MAY 18, 1957
NEW YORK—I have been home now for several days, but before taking a night plane from Paris to New York I caught up a little on the news and now will begin to think more of contemporary happenings. But I shall not be able to get the people I saw in Austria out of my mind.
My two preoccupations at the moment are these European refugees and the people I saw on my recent trip to Morocco. The latter must receive some of our surplus supplies or both they and the animals of that newly-free North African state soon will be dying of hunger.
Before leaving Salzburg, Austria, we spent a night in a most beautiful castle converted into a hotel and called Castle Fuschl. It is situated part way up a mountain, with mountains in back of it and all around the lake on which I looked down from my windows.
The view was unbelievably beautiful, and on my arrival I looked out and saw an almost full moon reflected in the water. And in the morning sun, the view was equally lovely. It will be one of the places in the world I always shall remember and hope to revisit.
The Governor of Salzburg dined with us that evening, and after dinner a gentleman who teaches old Austrian songs to young boys brought them in to sing. This teacher is a specialist in Austrian history, and I was told he has made studies of customs and habits of the area and was trying to keep them alive.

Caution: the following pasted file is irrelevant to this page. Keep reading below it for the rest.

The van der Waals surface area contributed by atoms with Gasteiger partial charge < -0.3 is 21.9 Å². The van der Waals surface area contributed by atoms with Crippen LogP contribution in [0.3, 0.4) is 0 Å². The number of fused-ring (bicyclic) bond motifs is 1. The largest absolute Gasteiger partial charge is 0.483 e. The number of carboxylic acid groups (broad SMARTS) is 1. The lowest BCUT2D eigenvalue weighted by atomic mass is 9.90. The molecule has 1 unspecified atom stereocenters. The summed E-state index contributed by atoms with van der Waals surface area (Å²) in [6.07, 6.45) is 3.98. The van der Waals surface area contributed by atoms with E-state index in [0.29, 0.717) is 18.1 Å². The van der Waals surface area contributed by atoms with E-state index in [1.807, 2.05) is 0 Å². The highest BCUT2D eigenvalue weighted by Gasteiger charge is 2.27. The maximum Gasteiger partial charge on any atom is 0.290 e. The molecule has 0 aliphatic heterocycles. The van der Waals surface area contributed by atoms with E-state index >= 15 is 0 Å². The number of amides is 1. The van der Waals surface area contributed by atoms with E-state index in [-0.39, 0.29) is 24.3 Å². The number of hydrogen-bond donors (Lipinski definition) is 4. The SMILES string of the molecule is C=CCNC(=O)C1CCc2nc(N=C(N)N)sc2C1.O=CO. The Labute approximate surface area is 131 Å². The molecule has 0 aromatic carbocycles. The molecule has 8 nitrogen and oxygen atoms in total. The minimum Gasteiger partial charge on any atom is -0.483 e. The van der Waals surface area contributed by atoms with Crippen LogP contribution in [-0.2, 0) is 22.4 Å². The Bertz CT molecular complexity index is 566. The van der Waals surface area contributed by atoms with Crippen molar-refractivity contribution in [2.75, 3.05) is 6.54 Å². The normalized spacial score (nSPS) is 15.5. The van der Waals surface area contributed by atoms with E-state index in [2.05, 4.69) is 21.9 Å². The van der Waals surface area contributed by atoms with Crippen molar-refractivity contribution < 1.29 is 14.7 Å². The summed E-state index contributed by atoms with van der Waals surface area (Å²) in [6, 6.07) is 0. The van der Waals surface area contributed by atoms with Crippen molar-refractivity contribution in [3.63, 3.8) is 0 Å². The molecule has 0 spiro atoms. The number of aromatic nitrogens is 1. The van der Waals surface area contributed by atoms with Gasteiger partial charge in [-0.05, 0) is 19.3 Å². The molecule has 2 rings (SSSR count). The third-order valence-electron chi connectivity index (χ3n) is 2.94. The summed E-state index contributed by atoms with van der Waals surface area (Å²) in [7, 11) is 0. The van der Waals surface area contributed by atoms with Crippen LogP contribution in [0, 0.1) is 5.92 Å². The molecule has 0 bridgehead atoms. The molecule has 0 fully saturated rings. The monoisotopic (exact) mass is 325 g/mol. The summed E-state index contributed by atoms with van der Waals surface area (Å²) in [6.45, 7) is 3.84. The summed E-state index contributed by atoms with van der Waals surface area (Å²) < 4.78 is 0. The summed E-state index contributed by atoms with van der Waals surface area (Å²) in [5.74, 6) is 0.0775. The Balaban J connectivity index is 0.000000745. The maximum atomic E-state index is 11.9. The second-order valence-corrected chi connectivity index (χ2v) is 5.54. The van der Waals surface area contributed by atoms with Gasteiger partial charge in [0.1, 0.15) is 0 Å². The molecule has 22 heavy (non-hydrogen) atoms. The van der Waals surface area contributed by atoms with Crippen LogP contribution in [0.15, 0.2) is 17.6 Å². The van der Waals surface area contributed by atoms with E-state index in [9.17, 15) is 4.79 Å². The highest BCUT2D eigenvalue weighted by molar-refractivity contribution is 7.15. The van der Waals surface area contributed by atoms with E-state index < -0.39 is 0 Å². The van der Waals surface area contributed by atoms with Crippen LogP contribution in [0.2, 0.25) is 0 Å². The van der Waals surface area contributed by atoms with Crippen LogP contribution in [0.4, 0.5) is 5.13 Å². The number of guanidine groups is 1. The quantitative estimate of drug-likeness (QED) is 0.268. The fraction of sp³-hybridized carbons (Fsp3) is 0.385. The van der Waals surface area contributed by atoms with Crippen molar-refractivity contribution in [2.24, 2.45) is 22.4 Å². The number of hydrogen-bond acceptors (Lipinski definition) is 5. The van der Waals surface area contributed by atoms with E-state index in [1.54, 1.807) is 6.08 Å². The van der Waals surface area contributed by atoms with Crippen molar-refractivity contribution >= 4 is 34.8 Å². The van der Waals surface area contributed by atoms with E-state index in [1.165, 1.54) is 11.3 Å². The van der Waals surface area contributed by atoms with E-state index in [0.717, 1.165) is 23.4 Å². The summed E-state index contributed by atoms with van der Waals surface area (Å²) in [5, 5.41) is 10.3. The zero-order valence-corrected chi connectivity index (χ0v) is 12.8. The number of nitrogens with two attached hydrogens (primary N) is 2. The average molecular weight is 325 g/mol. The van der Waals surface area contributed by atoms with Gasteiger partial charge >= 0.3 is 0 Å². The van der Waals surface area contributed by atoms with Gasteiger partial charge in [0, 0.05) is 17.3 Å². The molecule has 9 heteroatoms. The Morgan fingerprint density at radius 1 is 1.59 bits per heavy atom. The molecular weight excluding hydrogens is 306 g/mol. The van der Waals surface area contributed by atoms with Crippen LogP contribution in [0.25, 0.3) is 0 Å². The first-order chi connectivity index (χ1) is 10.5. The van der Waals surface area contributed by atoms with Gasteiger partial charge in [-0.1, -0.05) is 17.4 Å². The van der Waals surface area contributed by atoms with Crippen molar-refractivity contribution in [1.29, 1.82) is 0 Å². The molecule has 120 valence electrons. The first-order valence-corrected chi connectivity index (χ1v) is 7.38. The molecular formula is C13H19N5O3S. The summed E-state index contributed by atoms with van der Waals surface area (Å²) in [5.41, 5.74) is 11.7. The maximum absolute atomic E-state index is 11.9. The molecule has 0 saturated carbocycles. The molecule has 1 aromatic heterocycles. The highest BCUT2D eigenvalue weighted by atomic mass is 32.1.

We certainly enjoyed the boys' singing, and then I found a good night's sleep was very pleasant and I was ready the next morning for the lonely drive back to Munich, from where we took a plane to Paris.
I am delighted to note there is a "cautious optimism" that some agreements may be reached between the Soviets and ourselves in the London disarmament talks.
I always have felt strongly that we should stop nuclear tests altogether. And, of course, if we stop the tests, the next step is to come to an agreement on doing away with nuclear weapons. But we cannot do this without an agreement with the Soviets for a reduction all along the line to bring the total arms strength to greater equality.
Our Southwest seems to have had more than its share of bad weather. After a drought, there were floods and now a tornado leaving death and destruction in its wake. Everyone must sympathize with the poor people who go through these terrible ordeals.
Election of Dr. Philip C. Jessup as president of the Woodrow Wilson Foundation was pleasing to me, for he is well-fitted to carry out the purposes which Woodrow Wilson would have liked to see aided through his foundation.
A dinner was given in New Jersey Thursday evening to celebrate Mrs. Lewis Thompson's 85th birthday anniversary. Everyone was in a happy mood, for Mrs. Thompson is a much-loved and admired citizen of that state.
But the evening was clouded by the fact that the chairman of the dinner, Reeve Schley, had a slight stroke and was unable to attend. News of his recovery seems to be encouraging and I only hope he will be well soon again.